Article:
Goldfinch on feeder - Steven Whitcher / stock.adobe.com
Steven Whitcher / stock.adobe.com

Garden BirdWatch - 25 years of monitoring garden birds

Kate Risely

Garden BirdWatch Organiser

Kate leads the BTO's Garden Ecology team and co-ordinates the programme of garden ecology surveys and research, within the Communications department.


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BTO’s Garden BirdWatch (GBW) has been running for 25 years. Nearly nine million lists of garden birds have been recorded for the survey, averaging out at around seven thousand bird lists every week over the last quarter century, each one covering a week’s worth of bird sightings. Over the lifetime of the survey, lists have been received from over 56,000 different gardens across the UK. This is an incredible amount of information, and one of the most interesting parts of my job as Garden BirdWatch Organiser is having access to—and responsibility for—this dataset.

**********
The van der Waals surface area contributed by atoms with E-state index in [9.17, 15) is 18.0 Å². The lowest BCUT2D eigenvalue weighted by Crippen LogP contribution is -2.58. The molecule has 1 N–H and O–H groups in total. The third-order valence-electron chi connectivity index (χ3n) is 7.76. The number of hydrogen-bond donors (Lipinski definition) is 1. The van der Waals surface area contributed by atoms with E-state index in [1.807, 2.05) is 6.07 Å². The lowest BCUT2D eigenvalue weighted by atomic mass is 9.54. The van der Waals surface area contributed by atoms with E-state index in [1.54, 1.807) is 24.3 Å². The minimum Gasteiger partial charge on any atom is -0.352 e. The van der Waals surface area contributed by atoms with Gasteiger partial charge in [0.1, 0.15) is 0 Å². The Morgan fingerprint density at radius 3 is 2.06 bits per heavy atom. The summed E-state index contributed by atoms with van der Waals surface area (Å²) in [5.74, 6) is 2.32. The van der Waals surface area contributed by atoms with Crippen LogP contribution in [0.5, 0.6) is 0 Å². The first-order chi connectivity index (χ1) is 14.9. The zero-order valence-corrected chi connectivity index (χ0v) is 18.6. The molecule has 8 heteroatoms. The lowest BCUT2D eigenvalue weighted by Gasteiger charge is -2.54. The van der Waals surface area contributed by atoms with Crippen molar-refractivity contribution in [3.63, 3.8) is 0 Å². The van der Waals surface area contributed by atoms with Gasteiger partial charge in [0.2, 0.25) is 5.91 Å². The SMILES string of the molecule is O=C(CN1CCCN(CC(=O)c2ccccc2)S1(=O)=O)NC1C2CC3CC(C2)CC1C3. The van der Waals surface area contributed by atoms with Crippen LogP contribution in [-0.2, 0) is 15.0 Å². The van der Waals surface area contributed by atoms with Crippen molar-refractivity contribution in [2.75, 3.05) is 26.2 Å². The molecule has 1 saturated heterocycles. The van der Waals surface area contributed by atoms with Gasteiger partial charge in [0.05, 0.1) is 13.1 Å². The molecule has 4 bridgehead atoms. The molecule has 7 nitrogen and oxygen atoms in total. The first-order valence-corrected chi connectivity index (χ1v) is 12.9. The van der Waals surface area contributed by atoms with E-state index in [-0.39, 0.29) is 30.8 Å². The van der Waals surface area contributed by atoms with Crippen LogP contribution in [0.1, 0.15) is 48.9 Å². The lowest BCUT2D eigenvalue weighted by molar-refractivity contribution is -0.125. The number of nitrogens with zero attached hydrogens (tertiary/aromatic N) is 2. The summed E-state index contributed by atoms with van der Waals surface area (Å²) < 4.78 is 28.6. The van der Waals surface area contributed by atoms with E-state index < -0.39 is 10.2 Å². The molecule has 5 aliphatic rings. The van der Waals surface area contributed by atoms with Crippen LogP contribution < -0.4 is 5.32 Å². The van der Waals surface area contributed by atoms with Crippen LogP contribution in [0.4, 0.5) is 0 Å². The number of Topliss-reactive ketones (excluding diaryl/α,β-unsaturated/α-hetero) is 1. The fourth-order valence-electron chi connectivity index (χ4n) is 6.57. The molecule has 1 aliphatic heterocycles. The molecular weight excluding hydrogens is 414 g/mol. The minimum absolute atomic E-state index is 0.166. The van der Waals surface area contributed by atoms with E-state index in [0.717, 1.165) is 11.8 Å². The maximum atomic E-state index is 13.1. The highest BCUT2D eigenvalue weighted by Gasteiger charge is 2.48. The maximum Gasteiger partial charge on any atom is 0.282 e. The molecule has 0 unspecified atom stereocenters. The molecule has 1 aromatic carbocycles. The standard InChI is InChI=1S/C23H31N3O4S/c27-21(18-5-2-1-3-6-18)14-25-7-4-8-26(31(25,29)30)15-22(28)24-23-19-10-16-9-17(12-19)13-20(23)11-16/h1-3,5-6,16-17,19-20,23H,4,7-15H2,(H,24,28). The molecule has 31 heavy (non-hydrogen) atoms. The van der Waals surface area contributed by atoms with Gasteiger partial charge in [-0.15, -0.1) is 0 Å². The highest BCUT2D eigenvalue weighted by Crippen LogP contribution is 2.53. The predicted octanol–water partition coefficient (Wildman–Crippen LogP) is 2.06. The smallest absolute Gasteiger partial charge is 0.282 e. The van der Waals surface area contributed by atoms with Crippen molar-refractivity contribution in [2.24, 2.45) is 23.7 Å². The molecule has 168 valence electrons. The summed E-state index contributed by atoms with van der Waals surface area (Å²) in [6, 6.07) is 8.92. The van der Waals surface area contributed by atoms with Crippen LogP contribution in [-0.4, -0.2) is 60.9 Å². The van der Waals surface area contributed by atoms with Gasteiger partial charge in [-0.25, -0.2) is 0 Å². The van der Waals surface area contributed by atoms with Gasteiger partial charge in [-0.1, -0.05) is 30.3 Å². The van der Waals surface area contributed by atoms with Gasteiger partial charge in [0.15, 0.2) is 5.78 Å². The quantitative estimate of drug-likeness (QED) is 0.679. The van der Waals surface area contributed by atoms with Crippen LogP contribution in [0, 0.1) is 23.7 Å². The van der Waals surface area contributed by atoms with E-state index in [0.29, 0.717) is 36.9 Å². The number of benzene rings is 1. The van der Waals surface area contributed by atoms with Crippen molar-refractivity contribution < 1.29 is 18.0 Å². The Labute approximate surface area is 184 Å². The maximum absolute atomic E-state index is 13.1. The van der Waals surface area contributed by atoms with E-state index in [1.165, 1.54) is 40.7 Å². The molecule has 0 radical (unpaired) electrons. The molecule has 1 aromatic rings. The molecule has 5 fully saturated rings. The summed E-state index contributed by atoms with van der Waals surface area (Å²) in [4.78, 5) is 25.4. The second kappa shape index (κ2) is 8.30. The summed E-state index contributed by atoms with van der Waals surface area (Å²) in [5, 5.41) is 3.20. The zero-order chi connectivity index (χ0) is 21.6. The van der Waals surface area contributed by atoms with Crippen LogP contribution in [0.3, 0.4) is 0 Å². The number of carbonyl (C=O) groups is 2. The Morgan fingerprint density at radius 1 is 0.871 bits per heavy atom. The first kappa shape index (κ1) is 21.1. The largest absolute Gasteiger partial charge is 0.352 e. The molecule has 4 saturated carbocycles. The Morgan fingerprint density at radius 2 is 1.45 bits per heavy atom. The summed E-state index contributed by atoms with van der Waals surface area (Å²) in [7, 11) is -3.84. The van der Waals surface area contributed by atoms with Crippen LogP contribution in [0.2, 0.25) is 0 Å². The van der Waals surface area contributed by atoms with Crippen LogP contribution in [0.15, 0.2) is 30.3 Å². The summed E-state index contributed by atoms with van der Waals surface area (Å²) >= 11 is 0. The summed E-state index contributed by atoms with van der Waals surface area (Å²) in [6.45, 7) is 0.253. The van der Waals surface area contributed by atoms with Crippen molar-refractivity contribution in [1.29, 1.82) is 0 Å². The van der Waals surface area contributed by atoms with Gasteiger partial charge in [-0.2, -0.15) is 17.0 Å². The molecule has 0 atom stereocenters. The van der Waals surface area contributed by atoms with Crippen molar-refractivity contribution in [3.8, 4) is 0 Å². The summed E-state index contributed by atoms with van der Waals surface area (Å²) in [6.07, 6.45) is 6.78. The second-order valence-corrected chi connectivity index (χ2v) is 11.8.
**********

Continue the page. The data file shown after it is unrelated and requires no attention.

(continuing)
I also record my own garden birds for Garden BirdWatch, of course, and I often think that my bird lists hardly change at all—I record the same 15 or so species in my garden most weeks—so I know it can be hard to visualise how such simple lists can give us meaningful information. However, when I look at the whole GBW dataset, it’s fascinating to see the larger-scale patterns emerge. Week by week the percentage of gardens in which different species are recorded will shift slightly up and down, and over the course of a year we can see how birds of different species flow into and out of gardens as their circumstances change; when they are breeding, migrating, or trying to survive the winter. 

Hedgehog. Sarah Kelman
Garden BirdWatchers can also record other wildlife in their garden, such as Hedgehogs.